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Treasurys gained ground Friday, dragging yields lower, taking cues from lackluster U.S. economic data and a further fall in German bund yields.

The yield on the 10-year Treasury note (10_YEAR) dropped nearly 5 basis points to 2.126%, according to online trading platform Tradeweb. The two-year yield (2_YEAR) fell 0.3 basis point to 0.673%, while the 30-year T-bond yield (30_YEAR) dropped 4.8 basis points to 2.701%. Yields fall as bond prices rise.

Treasury prices saw their biggest annual rally in three years in 2014, defying consensus forecasts for yields to rise as the Federal Reserve moved to end its bond purchases. The rally resumed as investors trickled back from Thursday’s New Year’s Day holiday, with yields extending their drop after the Institute for Supply Management said its manufacturing index fell to 55.5% in December from 58.7% a month earlier.

Economists surveyed by MarketWatch had forecast a reading of 57%. A reading of more than 50% indicates growth in activity.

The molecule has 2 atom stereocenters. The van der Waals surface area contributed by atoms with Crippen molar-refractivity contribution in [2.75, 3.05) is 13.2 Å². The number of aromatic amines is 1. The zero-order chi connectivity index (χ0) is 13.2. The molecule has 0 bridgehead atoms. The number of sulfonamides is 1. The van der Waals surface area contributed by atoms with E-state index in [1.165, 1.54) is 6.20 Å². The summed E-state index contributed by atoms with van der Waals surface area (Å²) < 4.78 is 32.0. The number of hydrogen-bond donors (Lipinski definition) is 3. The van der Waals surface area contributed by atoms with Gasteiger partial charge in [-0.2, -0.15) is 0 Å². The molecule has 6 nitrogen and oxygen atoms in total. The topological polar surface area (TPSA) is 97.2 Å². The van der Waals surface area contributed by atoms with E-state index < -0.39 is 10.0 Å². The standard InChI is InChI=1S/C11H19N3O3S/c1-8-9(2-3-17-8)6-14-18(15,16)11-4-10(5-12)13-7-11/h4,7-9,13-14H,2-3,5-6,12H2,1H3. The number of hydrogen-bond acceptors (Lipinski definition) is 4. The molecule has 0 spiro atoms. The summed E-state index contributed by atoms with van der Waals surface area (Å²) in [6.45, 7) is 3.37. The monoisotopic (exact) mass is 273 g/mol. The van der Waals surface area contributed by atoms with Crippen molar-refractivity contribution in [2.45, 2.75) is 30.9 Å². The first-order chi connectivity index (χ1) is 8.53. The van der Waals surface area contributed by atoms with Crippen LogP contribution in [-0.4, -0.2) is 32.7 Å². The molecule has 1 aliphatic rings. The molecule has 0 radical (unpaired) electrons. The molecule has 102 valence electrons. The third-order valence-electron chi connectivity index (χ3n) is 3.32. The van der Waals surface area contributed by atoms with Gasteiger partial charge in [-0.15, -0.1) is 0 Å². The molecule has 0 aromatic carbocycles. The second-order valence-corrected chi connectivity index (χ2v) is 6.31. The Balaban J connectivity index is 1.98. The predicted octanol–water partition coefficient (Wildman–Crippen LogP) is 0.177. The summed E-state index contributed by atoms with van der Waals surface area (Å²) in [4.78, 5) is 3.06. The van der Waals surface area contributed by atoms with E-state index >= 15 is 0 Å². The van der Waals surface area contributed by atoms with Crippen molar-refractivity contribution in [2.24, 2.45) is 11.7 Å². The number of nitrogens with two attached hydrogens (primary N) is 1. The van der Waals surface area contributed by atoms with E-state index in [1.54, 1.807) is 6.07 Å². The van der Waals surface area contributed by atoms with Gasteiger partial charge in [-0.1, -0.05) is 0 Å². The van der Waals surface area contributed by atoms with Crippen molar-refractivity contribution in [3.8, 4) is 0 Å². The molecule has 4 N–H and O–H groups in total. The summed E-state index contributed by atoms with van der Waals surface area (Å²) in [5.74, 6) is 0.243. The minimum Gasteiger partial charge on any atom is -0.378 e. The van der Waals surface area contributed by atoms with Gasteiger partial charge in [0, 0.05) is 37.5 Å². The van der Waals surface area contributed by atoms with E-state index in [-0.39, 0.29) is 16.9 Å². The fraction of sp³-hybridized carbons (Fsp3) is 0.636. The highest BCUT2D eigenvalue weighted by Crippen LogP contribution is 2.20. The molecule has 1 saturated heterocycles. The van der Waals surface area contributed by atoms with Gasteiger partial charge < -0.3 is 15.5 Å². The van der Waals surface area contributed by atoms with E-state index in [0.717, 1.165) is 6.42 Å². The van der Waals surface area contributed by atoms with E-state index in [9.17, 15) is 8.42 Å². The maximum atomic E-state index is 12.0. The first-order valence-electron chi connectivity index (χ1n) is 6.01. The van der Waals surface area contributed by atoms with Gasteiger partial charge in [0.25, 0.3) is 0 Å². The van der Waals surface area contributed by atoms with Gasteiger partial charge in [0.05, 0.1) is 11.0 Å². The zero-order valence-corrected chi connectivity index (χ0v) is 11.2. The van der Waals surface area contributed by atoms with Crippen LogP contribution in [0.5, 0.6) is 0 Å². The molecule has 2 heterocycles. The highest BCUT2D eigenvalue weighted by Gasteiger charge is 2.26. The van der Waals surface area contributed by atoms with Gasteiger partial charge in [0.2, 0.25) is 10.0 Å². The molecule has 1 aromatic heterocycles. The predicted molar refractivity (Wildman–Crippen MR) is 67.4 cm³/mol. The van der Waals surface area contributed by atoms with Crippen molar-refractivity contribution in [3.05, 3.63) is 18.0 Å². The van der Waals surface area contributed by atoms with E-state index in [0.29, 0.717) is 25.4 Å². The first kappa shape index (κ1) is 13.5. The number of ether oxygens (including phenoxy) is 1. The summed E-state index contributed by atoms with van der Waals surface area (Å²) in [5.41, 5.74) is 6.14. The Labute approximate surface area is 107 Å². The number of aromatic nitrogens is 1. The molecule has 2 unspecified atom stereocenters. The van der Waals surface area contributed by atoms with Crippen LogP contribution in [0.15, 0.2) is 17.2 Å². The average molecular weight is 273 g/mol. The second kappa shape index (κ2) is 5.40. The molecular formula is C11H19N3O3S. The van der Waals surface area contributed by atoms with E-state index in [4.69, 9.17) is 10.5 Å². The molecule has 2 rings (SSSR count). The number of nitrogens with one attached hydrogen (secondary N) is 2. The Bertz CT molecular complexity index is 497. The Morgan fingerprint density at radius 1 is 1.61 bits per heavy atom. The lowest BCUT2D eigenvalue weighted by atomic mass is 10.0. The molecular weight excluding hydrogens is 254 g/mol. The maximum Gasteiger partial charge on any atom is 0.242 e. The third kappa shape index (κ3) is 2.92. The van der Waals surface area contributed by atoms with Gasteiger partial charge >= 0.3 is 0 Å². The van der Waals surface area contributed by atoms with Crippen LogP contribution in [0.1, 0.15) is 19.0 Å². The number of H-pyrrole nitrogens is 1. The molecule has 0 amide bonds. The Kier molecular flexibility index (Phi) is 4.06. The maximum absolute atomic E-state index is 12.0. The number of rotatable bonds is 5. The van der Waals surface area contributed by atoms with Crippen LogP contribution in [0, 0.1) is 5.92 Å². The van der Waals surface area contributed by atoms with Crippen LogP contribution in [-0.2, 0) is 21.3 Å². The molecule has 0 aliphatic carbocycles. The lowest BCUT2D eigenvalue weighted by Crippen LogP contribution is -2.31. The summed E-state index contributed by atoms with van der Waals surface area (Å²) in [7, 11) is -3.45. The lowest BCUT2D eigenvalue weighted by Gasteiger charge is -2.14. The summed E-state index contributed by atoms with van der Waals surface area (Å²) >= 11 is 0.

“This is disappointing…and follows the trend seen elsewhere around the world today. Nonetheless, it still suggests that the US economy is growing strongly, roughly at trend of around 3%, which is well above the rate seen in other mature developed economies,” wrote James Knightley, economist at ING.

European Central Bank President Mario Draghi, in an interview with a German newspaper, dropped further hints the institution will move sooner rather than later to implement full-blown government bond buying in an effort to hold off inflation.

The yield on benchmark 10-year German bund fell to 0.5%.